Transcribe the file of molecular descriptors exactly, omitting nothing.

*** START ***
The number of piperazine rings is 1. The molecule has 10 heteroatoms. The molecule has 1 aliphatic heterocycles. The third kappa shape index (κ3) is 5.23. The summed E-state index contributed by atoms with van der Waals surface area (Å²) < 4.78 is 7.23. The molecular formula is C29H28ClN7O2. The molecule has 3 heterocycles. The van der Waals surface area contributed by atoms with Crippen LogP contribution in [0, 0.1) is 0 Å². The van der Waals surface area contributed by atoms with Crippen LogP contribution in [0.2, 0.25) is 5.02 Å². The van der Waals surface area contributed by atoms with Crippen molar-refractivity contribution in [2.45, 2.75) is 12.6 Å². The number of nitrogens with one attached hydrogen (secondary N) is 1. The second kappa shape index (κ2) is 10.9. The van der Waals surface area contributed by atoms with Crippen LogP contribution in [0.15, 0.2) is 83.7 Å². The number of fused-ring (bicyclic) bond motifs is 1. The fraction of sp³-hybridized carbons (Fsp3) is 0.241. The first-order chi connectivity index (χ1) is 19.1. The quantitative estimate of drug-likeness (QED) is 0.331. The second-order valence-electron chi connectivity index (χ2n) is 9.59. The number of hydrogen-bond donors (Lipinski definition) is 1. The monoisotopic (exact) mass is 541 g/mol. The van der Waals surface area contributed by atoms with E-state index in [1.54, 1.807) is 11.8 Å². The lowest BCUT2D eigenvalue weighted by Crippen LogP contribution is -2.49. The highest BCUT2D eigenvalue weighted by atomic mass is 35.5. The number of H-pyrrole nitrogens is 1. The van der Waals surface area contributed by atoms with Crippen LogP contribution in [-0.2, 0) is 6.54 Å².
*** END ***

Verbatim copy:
The number of piperazine rings is 1. The molecule has 10 heteroatoms. The molecule has 1 aliphatic heterocycles. The third kappa shape index (κ3) is 5.23. The summed E-state index contributed by atoms with van der Waals surface area (Å²) < 4.78 is 7.23. The molecular formula is C29H28ClN7O2. The molecule has 3 heterocycles. The van der Waals surface area contributed by atoms with Crippen LogP contribution in [0, 0.1) is 0 Å². The van der Waals surface area contributed by atoms with Crippen LogP contribution in [0.2, 0.25) is 5.02 Å². The van der Waals surface area contributed by atoms with Crippen molar-refractivity contribution in [2.45, 2.75) is 12.6 Å². The number of nitrogens with one attached hydrogen (secondary N) is 1. The second kappa shape index (κ2) is 10.9. The van der Waals surface area contributed by atoms with Crippen LogP contribution in [0.15, 0.2) is 83.7 Å². The number of fused-ring (bicyclic) bond motifs is 1. The fraction of sp³-hybridized carbons (Fsp3) is 0.241. The first-order chi connectivity index (χ1) is 19.1. The quantitative estimate of drug-likeness (QED) is 0.331. The second-order valence-electron chi connectivity index (χ2n) is 9.59. The number of hydrogen-bond donors (Lipinski definition) is 1. The monoisotopic (exact) mass is 541 g/mol. The van der Waals surface area contributed by atoms with E-state index in [1.54, 1.807) is 11.8 Å². The lowest BCUT2D eigenvalue weighted by Crippen LogP contribution is -2.49. The highest BCUT2D eigenvalue weighted by atomic mass is 35.5. The number of H-pyrrole nitrogens is 1. The van der Waals surface area contributed by atoms with Crippen LogP contribution in [-0.2, 0) is 6.54 Å².